or semi-anonymity. That's especially useful when the
questions are politically or socially controversial.)
Note: many faculty use SRSs to poll students on
questions that have no single right answer, including
questions of opinion and judgment, e.g., how credible
was the evidence cited in the student presentation you
- Asking questions to see who
remembers what they read in the homework or
remembers what they just heard in the lecture, (e.g., "which of the following is the
equation of simple harmonic motion?
Which of the
following motions can be described with the equation of
simple harmonic motion?"
- Grading student
progress with paperless quizzes and tests (when the
system creates a record of each student's response)
- Gauging progress and agreement/disagreement:
Allowing students to see how their
understanding and opinions relate to those of the other
students in the course.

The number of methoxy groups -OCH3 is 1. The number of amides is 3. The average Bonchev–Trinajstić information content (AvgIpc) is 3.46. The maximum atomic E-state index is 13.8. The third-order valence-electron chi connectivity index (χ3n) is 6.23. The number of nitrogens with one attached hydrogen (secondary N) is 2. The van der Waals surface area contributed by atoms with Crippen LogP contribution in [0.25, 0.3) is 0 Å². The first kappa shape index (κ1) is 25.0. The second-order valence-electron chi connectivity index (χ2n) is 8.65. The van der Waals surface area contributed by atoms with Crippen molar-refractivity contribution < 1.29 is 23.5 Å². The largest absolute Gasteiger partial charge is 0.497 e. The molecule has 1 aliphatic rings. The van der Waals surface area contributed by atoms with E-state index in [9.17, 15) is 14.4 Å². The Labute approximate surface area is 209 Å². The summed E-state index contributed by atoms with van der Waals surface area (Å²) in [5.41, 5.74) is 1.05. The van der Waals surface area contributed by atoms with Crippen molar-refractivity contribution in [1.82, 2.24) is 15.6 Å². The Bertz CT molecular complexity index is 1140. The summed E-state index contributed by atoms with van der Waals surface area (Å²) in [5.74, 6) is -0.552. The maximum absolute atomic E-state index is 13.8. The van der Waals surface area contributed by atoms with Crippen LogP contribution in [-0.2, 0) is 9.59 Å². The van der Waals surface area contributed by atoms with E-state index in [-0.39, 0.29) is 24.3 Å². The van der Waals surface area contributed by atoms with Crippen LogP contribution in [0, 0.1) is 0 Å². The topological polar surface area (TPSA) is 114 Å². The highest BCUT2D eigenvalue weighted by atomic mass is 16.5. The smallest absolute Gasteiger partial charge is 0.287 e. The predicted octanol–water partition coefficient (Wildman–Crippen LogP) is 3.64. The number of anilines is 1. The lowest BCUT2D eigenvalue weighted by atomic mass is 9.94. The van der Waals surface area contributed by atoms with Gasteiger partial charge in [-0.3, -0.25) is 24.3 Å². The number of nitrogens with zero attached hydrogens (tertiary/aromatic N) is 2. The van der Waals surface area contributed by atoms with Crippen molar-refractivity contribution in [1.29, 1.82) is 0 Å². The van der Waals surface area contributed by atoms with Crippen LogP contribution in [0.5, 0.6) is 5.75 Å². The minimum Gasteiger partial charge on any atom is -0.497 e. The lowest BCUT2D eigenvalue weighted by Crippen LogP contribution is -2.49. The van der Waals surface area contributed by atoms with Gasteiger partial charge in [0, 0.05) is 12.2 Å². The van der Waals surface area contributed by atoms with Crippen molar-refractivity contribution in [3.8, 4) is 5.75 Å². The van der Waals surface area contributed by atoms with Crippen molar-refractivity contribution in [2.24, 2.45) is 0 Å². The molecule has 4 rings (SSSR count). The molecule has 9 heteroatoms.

Most of the foregoing activities can have two
- Encourage the student to do the activity
that is being measured (e.g., do the reading, think
about what has been read or heard, pay attention the
- Provide guidance to help the instructor
what to do next (e.g., if a point seems well
understood, build on it; if students have differing
interpretations of a reading, stage a debate or some
other test of those interpretations).
Here a few types of study that could be
useful in increasing the benefits of SRS use at your
I. Test your assumptions about the
activities in use. Do students interpret and react
to the activity as you hope? as you fear?
Click here to see a
prototype Flashlight Online 2.0 survey for gathering feedback for this purpose.
Click here to see materials for
a faculty workshop. Its goal: help faculty quickly
and easily do such studies with their own students in order
to improve their own use of personal response systems.